Today we will consider  the more effective examples. Which pencillers worked the best with which inkers?  Some teams have become iconic over the course of comics history; but that can be a subjective question. Here are four of my top teams, just to get things started.

Neal Adams / Dick Giordano

Talk about a history-making combination. Adams and Giordano were the hands behind many of DC's best stories and characters, producing truly classic tales of Batman, Deadman, Green Lantern and others. Here's a dramatic opening page from one of the Green Lantern solo back-ups in Flash comics, circa 1974...

Flash 226

John Byrne / Terry Austin

This could be, possibly, the single greatest artistic team in comic art history. In my opinion, it very well may be. Byrne and Austin made magic out of whatever they worked on together. Their art styles were flawlessly matched. Many of my top favorite comic stories came from their drawing boards, including this incredible panel with Kitty Pryde and Wolverine.  
Uncanny X-Men 131

Sal Buscema / Klaus Janson

Sorry about the black/white reproduction, the "Essential Defenders" doesn't feature color. But it does feature some fabulous stories, several of which are by Sal and Klaus. Janson's heavy shadows and detailed linework add solidity to Sal's pencils, and the results are spectacular.

Marvel Treasury Edition 12

Gene Colan / Tom  Palmer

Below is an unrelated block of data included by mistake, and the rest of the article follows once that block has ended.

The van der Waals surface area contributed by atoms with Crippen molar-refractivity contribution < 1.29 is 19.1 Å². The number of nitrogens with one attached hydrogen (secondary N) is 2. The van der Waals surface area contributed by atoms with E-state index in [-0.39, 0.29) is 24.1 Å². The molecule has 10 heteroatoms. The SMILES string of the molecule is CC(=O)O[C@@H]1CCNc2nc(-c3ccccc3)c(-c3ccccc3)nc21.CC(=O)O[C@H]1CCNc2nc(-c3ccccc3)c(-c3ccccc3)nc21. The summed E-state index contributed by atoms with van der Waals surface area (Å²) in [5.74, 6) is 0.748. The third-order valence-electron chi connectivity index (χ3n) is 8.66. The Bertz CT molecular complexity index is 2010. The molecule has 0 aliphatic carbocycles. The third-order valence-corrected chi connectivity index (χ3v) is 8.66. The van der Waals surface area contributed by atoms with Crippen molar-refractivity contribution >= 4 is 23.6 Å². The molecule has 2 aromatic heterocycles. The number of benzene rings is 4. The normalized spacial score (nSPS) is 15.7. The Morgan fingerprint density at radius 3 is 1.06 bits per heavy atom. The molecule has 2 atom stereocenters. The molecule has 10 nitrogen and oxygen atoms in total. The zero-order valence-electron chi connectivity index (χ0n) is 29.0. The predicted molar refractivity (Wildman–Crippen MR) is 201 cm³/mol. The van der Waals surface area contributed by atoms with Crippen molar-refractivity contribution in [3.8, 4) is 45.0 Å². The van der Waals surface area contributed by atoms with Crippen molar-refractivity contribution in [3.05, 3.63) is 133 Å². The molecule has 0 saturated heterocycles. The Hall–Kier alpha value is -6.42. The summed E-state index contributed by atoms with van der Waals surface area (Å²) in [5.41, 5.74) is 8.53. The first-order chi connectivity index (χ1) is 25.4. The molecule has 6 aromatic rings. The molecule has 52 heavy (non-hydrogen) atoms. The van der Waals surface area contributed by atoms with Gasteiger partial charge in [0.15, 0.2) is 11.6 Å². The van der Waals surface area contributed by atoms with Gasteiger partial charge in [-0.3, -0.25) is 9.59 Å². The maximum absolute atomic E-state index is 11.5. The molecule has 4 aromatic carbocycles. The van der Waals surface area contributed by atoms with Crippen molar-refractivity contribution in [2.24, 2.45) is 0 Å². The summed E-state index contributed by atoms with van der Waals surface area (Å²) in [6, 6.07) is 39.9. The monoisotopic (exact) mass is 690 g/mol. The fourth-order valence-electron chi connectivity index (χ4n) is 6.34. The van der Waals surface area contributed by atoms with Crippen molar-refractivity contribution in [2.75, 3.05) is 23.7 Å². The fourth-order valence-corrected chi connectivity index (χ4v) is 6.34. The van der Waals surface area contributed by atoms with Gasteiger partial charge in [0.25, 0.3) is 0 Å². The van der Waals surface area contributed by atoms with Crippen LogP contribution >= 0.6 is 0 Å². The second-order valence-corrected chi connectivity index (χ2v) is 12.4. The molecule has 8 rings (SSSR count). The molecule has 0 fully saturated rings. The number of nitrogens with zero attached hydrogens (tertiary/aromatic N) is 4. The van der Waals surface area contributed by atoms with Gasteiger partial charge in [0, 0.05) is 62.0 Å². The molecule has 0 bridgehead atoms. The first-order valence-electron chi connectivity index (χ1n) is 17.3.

These two have been paired many times, on many books; due doubtlessly to their absolutely perfect melding of styles. Palmer's polish beautifully enhances Gene's cinematic pencils, anytime, anywhere. And this page highlights two characters intimately associated with them...
Dr. Strange 14

Next, here's two examples of rather unusual pairings that  I found appealing...

 Carmine Infantino and Klaus Janson

Infantino seems to channel a bit of his old Silver age Flash skill here, showing off DD's aerial technique. And speaking of technique, you can't beat Janson's moody inks here. A different look, but very solid. 

Daredevil 152

Barry Smith and Frank Brunner

Two excellent artists, known for highly detailed work. One might think they wouldn't quite blend visually, but this page is excellent. You get Smith's design sense and Brunner's finesse. That last  panel close-up is incredible.

Marvel Premiere 4

Each of the above-mentioned artists also did phenomenal work with other artists, and there are dozens of others to add to the list. That's where you come in. What other great combos can you name? How would you rank them? Which pencillers do you feel looked better with their own inks?  Which inkers most effectively meshed with a variety of pencillers? What unorthodox pairings of pencil and ink found approval in your eyes? Sharpen your pencils, open that ink bottle and let's talk art!